Few people get married with the idea that they will one day be thinking about divorce, and the first steps in figuring out how to actually go about obtaining a legal order granting you the divorce can be deeply confusing. One of the first questions people considering divorce in Florida have is about who is eligible to actually seek a divorce in the state, especially where the couple was not married in Florida and/or where one of the spouses does not live in the state.
The Residency Requirements for a Florida Divorce
There is no requirement that you have been married in Florida in order for a Florida to be able to grant you a divorce. Based on the principles of U.S. federal law, a Florida divorce will be recognized in all 50 states, including the state you were married in.
You do, however, have to have lived in Florida for at least six months before filing the initial divorce papers. This does not mean that you should wait to speak to a family law attorney about filing for divorce until you have lived here for six months, as your attorney can prepare all the necessary paperwork and advise you of important steps you should be taking in the meantime while you wait for the six month period to complete.
Only one spouse needs to be living in Florida, which means that you can file for divorce in Florida even if the other spouse does not live in Florida or indeed if that spouse has never set foot in Florida. That said, if the other spouse has no connection to Florida, there may be some complications with regard to having a Florida court order that alimony be paid or that property located out-of-state be returned to you, but your attorney can provide you with further counsel on these issues.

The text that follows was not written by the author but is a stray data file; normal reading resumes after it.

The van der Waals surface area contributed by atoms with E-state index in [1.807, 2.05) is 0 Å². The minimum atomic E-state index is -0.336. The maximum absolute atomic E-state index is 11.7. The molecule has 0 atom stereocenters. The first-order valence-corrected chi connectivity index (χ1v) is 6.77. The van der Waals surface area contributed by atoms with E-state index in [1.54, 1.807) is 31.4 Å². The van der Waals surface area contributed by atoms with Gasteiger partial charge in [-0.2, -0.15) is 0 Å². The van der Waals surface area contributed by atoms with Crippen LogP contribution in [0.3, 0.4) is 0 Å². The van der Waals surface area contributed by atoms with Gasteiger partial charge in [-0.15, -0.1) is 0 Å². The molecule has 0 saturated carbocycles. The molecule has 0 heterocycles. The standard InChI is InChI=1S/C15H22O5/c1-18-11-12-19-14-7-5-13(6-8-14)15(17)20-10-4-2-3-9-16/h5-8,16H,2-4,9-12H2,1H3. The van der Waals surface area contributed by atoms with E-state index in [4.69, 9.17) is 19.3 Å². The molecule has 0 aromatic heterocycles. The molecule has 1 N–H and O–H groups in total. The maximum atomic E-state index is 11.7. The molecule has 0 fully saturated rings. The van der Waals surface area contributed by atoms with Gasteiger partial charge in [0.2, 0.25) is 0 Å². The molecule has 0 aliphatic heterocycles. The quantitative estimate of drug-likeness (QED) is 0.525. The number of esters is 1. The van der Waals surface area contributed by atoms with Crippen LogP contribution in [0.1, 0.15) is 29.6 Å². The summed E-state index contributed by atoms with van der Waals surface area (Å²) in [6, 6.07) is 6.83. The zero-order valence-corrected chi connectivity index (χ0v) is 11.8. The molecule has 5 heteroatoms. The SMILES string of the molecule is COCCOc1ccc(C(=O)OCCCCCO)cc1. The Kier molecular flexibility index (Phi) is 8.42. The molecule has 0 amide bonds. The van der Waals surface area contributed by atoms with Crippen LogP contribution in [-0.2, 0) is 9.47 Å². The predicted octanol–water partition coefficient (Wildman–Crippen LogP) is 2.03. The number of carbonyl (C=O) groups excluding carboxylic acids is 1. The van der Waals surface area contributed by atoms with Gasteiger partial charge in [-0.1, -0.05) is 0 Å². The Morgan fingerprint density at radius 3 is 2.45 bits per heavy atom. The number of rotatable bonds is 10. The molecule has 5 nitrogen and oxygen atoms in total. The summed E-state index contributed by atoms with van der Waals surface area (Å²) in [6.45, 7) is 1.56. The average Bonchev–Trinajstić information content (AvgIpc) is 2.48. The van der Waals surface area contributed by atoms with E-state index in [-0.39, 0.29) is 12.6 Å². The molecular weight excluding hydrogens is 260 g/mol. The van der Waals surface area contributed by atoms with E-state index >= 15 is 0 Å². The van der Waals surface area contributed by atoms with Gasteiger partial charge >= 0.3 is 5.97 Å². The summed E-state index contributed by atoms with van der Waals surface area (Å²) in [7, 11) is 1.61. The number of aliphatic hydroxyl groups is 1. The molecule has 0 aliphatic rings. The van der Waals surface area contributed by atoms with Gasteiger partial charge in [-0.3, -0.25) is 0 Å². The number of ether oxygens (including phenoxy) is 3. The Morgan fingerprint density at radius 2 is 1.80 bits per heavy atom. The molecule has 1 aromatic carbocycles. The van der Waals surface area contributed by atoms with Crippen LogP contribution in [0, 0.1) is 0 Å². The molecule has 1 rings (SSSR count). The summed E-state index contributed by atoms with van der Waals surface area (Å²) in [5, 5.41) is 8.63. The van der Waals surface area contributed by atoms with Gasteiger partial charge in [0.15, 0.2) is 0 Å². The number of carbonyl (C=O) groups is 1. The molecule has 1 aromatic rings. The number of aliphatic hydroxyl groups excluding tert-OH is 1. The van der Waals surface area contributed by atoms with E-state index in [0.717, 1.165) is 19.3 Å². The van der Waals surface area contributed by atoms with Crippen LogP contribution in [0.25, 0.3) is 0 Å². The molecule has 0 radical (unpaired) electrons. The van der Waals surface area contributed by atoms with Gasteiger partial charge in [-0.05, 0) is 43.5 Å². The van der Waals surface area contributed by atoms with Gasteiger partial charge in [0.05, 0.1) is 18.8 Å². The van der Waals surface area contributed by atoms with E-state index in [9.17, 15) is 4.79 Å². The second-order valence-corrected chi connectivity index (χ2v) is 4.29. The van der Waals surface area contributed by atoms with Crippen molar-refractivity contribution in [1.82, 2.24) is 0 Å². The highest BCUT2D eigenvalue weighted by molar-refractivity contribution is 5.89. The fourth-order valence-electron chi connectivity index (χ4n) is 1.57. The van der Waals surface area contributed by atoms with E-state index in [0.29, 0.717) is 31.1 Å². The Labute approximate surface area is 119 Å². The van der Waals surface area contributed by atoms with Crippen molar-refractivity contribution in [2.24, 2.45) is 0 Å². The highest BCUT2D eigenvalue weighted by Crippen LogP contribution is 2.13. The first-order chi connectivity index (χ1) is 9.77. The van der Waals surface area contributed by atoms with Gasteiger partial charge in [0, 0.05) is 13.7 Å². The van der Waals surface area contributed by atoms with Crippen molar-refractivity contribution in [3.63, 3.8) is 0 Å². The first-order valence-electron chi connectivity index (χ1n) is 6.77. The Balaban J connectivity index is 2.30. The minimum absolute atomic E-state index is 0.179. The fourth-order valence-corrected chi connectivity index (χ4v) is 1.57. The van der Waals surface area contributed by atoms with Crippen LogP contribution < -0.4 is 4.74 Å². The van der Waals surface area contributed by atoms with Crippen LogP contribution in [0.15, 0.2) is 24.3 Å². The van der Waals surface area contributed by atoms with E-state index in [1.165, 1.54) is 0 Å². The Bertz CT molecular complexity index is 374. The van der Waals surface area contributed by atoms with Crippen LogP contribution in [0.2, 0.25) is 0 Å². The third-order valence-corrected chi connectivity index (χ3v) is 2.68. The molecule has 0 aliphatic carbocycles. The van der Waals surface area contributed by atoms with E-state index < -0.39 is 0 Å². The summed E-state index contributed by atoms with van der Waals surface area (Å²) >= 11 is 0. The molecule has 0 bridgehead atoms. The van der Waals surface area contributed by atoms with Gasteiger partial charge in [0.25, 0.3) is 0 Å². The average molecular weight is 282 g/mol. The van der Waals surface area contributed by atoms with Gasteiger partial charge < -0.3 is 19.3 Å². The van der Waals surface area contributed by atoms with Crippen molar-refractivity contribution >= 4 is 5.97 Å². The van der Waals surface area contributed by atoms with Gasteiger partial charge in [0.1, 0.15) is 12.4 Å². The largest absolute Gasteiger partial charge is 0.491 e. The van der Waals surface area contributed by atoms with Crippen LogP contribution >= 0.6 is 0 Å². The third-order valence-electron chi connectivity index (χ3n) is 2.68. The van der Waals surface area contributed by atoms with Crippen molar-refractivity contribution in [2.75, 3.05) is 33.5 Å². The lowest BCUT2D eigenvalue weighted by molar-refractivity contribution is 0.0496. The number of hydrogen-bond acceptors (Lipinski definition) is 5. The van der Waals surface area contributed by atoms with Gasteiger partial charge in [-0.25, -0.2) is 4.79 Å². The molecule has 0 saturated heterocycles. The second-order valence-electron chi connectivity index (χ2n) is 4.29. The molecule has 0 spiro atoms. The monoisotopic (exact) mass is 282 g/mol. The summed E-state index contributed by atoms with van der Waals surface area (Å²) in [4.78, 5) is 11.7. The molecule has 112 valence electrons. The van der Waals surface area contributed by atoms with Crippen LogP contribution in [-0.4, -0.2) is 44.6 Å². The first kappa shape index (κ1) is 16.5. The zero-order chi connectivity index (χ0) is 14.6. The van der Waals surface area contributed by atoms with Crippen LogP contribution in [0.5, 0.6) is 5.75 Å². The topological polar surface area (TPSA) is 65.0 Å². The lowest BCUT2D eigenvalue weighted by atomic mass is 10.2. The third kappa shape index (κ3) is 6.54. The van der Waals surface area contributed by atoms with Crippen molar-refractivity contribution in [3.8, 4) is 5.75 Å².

You Do Not Have to Establish Fault to Obtain a Florida Divorce
Florida law does not require that you or your spouse establish “fault” in order to grant you a divorce, meaning you do not have to prove there was a specific problem in the marriage such as adultery or abandonment. Instead, a Florida court can grant a divorce so long as one spouse claims there has been an “irretrievable breakdown” in the marriage, which is tantamount to simply saying that one spouse no longer wishes to be married to the other person.
A Florida court may in some cases delay granting the divorce for up to three months to give the spouses time to reconcile if one of the spouses requests this, or where there is a potential adverse effect on minor children. This will not prevent the court from ultimately granting the divorce, however.
Contact Florida Family Law Attorney Ryan Mynard Today About Your Divorce Matter
If you have any questions about alimony in Florida, or you are seeking counsel in any other Florida family law matter, contact Florida family law attorney Ryan Mynard at 850-683-3940 today to get started.